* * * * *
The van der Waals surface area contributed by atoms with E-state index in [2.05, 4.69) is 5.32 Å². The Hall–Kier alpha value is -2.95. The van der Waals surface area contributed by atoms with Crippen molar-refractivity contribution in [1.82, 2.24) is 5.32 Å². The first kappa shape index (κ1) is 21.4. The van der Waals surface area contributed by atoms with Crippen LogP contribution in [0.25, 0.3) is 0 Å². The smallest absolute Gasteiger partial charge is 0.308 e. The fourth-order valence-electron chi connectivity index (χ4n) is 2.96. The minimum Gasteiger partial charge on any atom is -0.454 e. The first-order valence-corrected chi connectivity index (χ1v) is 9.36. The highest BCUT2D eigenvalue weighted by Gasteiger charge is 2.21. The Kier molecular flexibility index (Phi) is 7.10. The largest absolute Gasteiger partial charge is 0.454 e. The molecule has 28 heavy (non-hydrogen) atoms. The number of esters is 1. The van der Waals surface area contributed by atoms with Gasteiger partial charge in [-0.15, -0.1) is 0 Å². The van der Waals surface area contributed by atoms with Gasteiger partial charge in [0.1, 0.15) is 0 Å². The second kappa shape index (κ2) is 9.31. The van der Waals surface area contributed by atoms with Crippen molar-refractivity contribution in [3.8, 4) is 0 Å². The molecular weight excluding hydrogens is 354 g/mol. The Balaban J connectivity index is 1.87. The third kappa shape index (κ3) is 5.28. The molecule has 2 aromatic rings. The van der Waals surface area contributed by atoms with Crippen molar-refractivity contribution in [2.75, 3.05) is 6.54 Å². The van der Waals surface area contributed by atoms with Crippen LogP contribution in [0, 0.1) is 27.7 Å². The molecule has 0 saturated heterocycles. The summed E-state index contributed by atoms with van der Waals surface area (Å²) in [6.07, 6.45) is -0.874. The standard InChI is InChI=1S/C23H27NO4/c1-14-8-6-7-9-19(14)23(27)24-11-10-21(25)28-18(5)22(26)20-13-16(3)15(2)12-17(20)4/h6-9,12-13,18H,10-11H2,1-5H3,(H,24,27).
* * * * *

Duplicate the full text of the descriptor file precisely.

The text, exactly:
The van der Waals surface area contributed by atoms with E-state index in [2.05, 4.69) is 5.32 Å². The Hall–Kier alpha value is -2.95. The van der Waals surface area contributed by atoms with Crippen molar-refractivity contribution in [1.82, 2.24) is 5.32 Å². The first kappa shape index (κ1) is 21.4. The van der Waals surface area contributed by atoms with Crippen LogP contribution in [0.25, 0.3) is 0 Å². The smallest absolute Gasteiger partial charge is 0.308 e. The fourth-order valence-electron chi connectivity index (χ4n) is 2.96. The minimum Gasteiger partial charge on any atom is -0.454 e. The first-order valence-corrected chi connectivity index (χ1v) is 9.36. The highest BCUT2D eigenvalue weighted by Gasteiger charge is 2.21. The Kier molecular flexibility index (Phi) is 7.10. The largest absolute Gasteiger partial charge is 0.454 e. The molecule has 28 heavy (non-hydrogen) atoms. The number of esters is 1. The van der Waals surface area contributed by atoms with Gasteiger partial charge in [-0.15, -0.1) is 0 Å². The van der Waals surface area contributed by atoms with Gasteiger partial charge in [0.1, 0.15) is 0 Å². The second kappa shape index (κ2) is 9.31. The van der Waals surface area contributed by atoms with Crippen molar-refractivity contribution in [3.8, 4) is 0 Å². The molecular weight excluding hydrogens is 354 g/mol. The Balaban J connectivity index is 1.87. The third kappa shape index (κ3) is 5.28. The molecule has 2 aromatic rings. The van der Waals surface area contributed by atoms with Crippen molar-refractivity contribution in [2.75, 3.05) is 6.54 Å². The van der Waals surface area contributed by atoms with Crippen LogP contribution in [0, 0.1) is 27.7 Å². The molecule has 0 saturated heterocycles. The summed E-state index contributed by atoms with van der Waals surface area (Å²) in [6.07, 6.45) is -0.874. The standard InChI is InChI=1S/C23H27NO4/c1-14-8-6-7-9-19(14)23(27)24-11-10-21(25)28-18(5)22(26)20-13-16(3)15(2)12-17(20)4/h6-9,12-13,18H,10-11H2,1-5H3,(H,24,27).